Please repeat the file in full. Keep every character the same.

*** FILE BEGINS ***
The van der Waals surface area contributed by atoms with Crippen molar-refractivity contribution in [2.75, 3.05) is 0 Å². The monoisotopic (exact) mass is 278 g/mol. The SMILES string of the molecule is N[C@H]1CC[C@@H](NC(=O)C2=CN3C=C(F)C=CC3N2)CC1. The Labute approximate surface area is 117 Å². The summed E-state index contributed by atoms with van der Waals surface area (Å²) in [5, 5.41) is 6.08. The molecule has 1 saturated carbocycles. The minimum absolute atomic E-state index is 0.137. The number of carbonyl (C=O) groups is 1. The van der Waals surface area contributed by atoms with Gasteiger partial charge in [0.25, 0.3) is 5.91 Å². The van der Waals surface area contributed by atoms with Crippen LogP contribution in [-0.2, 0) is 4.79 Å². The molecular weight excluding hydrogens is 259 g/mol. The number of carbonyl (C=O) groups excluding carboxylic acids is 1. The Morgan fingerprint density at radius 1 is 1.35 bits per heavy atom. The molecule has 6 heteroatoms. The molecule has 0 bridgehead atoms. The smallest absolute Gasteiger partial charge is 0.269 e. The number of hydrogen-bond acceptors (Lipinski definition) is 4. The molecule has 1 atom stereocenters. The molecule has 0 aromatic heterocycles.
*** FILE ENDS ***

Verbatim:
The van der Waals surface area contributed by atoms with Crippen molar-refractivity contribution in [2.75, 3.05) is 0 Å². The monoisotopic (exact) mass is 278 g/mol. The SMILES string of the molecule is N[C@H]1CC[C@@H](NC(=O)C2=CN3C=C(F)C=CC3N2)CC1. The Labute approximate surface area is 117 Å². The summed E-state index contributed by atoms with van der Waals surface area (Å²) in [5, 5.41) is 6.08. The molecule has 1 saturated carbocycles. The minimum absolute atomic E-state index is 0.137. The number of carbonyl (C=O) groups is 1. The van der Waals surface area contributed by atoms with Gasteiger partial charge in [0.25, 0.3) is 5.91 Å². The van der Waals surface area contributed by atoms with Crippen LogP contribution in [-0.2, 0) is 4.79 Å². The molecular weight excluding hydrogens is 259 g/mol. The number of carbonyl (C=O) groups excluding carboxylic acids is 1. The Morgan fingerprint density at radius 1 is 1.35 bits per heavy atom. The molecule has 6 heteroatoms. The molecule has 0 bridgehead atoms. The smallest absolute Gasteiger partial charge is 0.269 e. The number of hydrogen-bond acceptors (Lipinski definition) is 4. The molecule has 1 atom stereocenters. The molecule has 0 aromatic heterocycles.